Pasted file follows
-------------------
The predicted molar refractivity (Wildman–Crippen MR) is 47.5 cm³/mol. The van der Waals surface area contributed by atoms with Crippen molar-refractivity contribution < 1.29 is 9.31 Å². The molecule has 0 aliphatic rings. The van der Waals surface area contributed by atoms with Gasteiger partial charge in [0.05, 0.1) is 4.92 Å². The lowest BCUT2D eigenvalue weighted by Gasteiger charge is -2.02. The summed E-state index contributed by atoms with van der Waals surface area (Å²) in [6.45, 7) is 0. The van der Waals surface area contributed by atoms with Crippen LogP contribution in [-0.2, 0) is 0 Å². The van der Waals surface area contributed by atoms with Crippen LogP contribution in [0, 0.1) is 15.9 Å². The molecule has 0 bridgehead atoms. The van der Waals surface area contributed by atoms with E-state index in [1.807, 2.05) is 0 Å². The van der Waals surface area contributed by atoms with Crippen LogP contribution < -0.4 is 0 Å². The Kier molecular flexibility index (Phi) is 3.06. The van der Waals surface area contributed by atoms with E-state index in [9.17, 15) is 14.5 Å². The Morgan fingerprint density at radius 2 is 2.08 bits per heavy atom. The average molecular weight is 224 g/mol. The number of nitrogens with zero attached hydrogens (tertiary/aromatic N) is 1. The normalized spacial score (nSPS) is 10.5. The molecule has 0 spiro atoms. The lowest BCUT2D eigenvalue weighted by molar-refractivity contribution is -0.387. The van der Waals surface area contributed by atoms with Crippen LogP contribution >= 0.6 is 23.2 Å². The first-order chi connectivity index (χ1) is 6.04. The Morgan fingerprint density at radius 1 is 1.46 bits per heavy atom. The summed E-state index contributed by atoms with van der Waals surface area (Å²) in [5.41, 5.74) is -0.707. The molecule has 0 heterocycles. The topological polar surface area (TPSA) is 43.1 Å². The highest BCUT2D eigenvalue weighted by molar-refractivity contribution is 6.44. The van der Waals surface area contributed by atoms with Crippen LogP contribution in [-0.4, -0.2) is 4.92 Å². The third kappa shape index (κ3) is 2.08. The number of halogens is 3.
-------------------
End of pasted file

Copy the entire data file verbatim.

The predicted molar refractivity (Wildman–Crippen MR) is 47.5 cm³/mol. The van der Waals surface area contributed by atoms with Crippen molar-refractivity contribution < 1.29 is 9.31 Å². The molecule has 0 aliphatic rings. The van der Waals surface area contributed by atoms with Gasteiger partial charge in [0.05, 0.1) is 4.92 Å². The lowest BCUT2D eigenvalue weighted by Gasteiger charge is -2.02. The summed E-state index contributed by atoms with van der Waals surface area (Å²) in [6.45, 7) is 0. The van der Waals surface area contributed by atoms with Crippen LogP contribution in [-0.2, 0) is 0 Å². The van der Waals surface area contributed by atoms with Crippen LogP contribution in [0, 0.1) is 15.9 Å². The molecule has 0 bridgehead atoms. The van der Waals surface area contributed by atoms with E-state index in [1.807, 2.05) is 0 Å². The van der Waals surface area contributed by atoms with Crippen LogP contribution < -0.4 is 0 Å². The Kier molecular flexibility index (Phi) is 3.06. The van der Waals surface area contributed by atoms with E-state index in [9.17, 15) is 14.5 Å². The Morgan fingerprint density at radius 2 is 2.08 bits per heavy atom. The average molecular weight is 224 g/mol. The number of nitrogens with zero attached hydrogens (tertiary/aromatic N) is 1. The normalized spacial score (nSPS) is 10.5. The molecule has 0 spiro atoms. The lowest BCUT2D eigenvalue weighted by molar-refractivity contribution is -0.387. The van der Waals surface area contributed by atoms with Crippen LogP contribution >= 0.6 is 23.2 Å². The first-order chi connectivity index (χ1) is 6.04. The Morgan fingerprint density at radius 1 is 1.46 bits per heavy atom. The summed E-state index contributed by atoms with van der Waals surface area (Å²) in [5.41, 5.74) is -0.707. The molecule has 0 heterocycles. The topological polar surface area (TPSA) is 43.1 Å². The highest BCUT2D eigenvalue weighted by molar-refractivity contribution is 6.44. The van der Waals surface area contributed by atoms with Crippen LogP contribution in [-0.4, -0.2) is 4.92 Å². The third kappa shape index (κ3) is 2.08. The number of halogens is 3.